Gig review: Liane Carroll, Glasgow

No standing on ceremony from Liane Carroll as she wowed the aptly named Wild Cabaret
No standing on ceremony from Liane Carroll as she wowed the aptly named Wild Cabaret
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LIANE Carroll doesn’t stand on ceremony. Opening night of the Glasgow Jazz Festival and she strolls into this Candleriggs venue from the street, grabs a drink from the bar and weaves her way through the tables to the piano, to kick off with The Nearness of You. She is immediately consumed, heart and soul, by the song, as she is with every subsequent number in this infectiously big-hearted solo show.

Liane Carroll - Wild Cabaret, Glasgow

* * * *

An expansively beaming presence behind the mike, she whooped and scatted through the registers, delivered irreverent and self-deprecatory asides, interacting utterly with a delighted audience in this intimate venue.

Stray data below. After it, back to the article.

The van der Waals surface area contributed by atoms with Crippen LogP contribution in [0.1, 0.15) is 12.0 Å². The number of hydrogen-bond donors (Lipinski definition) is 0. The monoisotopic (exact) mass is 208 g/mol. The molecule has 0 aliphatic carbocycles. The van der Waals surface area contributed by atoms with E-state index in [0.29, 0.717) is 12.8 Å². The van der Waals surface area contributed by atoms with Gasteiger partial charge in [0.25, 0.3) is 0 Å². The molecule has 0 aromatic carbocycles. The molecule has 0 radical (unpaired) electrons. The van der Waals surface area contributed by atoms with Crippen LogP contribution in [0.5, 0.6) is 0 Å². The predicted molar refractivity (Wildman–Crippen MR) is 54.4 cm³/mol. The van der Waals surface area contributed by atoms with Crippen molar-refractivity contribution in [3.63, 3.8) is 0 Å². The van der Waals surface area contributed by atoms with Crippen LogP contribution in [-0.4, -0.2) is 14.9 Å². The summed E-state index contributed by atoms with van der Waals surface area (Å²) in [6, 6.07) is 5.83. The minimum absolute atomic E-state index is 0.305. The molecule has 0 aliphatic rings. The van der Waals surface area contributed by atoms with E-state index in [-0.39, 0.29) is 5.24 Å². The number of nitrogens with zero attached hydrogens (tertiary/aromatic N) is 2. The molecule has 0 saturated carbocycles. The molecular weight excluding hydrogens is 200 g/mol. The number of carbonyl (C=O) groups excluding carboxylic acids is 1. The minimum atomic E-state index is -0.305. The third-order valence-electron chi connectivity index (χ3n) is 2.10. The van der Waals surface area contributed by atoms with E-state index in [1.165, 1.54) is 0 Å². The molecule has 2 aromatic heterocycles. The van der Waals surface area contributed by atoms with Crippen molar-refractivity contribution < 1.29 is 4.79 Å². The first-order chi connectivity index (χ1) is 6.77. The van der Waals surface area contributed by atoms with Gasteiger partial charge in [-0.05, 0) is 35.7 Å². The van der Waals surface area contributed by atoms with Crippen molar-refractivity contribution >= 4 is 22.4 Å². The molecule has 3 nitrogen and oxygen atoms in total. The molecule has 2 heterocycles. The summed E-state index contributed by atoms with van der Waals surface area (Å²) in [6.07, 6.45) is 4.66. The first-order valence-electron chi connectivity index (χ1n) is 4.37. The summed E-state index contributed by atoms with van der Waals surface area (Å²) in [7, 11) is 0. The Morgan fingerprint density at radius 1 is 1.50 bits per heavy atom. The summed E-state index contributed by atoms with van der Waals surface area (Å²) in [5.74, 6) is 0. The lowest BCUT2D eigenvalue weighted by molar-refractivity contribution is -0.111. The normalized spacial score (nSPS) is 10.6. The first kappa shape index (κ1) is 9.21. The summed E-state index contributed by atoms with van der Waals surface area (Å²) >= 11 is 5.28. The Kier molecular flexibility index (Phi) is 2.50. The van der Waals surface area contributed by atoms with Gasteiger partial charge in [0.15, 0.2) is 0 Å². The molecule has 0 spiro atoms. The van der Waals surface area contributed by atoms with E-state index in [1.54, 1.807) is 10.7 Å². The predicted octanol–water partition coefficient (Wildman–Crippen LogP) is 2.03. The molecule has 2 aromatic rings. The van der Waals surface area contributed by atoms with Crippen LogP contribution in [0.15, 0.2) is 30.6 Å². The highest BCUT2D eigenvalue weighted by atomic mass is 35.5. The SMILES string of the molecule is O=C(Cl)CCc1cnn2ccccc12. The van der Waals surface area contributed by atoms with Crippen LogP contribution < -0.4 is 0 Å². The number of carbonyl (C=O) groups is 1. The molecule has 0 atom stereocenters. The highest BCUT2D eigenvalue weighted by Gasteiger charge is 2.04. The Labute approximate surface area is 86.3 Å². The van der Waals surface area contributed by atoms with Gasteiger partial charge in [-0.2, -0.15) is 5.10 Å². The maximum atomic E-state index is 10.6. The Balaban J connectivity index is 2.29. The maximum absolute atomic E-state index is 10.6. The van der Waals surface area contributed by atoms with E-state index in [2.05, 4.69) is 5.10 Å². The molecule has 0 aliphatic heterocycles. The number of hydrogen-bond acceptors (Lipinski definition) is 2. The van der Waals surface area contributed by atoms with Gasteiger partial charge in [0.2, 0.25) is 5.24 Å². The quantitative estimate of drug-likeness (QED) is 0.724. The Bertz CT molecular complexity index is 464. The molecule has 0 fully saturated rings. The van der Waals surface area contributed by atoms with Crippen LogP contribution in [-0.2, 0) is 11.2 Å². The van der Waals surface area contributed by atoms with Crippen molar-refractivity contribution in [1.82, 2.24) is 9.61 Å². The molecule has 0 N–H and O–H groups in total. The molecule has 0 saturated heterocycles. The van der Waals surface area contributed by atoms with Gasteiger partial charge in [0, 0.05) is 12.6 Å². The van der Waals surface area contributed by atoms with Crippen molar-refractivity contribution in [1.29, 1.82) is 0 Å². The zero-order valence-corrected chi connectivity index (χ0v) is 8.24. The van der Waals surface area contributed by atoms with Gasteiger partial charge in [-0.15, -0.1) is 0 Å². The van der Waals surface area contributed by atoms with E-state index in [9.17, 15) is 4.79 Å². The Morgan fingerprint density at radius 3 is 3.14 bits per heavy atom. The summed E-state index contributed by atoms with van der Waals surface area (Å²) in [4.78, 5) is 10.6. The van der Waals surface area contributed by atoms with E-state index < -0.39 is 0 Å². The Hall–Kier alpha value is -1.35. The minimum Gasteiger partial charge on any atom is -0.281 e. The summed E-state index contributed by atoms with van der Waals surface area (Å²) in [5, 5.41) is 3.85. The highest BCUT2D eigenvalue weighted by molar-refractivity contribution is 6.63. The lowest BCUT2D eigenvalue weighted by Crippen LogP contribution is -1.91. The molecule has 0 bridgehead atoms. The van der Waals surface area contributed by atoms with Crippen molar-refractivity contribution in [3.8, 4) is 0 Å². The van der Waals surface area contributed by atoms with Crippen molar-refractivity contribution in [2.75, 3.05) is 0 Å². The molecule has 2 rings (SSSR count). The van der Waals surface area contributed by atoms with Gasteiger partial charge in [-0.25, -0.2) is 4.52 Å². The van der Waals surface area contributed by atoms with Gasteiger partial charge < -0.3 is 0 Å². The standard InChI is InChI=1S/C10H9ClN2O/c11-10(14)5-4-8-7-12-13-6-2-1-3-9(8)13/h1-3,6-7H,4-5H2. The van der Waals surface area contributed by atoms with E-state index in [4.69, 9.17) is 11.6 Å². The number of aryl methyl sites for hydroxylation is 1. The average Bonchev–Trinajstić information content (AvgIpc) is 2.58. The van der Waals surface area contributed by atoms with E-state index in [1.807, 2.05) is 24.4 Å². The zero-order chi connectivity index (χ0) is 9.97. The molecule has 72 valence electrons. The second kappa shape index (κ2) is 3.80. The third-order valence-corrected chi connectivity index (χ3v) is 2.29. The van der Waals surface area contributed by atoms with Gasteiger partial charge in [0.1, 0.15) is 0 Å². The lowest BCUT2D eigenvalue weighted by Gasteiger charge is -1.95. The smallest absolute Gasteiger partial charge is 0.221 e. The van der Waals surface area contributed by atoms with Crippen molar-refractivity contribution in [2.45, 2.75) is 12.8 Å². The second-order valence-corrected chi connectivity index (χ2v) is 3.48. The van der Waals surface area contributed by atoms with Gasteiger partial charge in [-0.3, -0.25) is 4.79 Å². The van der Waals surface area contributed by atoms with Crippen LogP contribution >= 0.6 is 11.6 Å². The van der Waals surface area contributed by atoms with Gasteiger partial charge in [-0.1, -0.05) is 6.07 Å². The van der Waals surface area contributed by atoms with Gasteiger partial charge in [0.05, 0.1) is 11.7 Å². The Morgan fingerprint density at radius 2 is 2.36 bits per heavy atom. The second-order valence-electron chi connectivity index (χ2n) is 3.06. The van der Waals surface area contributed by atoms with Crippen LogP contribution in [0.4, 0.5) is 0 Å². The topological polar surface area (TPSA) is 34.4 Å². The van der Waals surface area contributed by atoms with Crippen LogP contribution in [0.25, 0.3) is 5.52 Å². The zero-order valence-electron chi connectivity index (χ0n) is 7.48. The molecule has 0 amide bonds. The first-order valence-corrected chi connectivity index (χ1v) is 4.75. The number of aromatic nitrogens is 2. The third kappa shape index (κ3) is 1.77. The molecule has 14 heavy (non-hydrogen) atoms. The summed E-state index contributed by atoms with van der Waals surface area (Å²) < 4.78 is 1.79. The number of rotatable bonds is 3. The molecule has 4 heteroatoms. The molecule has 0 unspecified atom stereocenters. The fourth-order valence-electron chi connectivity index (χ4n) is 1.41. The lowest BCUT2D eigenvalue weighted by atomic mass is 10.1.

We got the exuberantly churning stride piano of Fats Waller’s All of Me, the sultry, stalking blues of Nobody’s Fault But Mine, then a full-pelt rendition of Nina Simone’s Sinner Man, piano and audience hand-clapping in hot pursuit. A couple of young singers, Crawford McInally-Kier and Rowan Haslam, respectively, joined her for some high-spirited duetting on Witchcraft and Do It the Hard Way. There was also a manic conflation of her song about Dublin with Gershwin’s Summer Time (The Michael Flatley version, she assured us) and The Sound of Music – all we could do was hang on for the ride.

Most beguiling, however, were an old favourite, Tom Waits’s Take Me Home, the affectionate waltz-time of Joe Stilgoe’s title song from her forthcoming album, Seaside, and Joni Mitchell’s River, the latter combining its inherent wistfulness with the immense warmth which is Carroll’s hallmark.

Seen on 24.06.15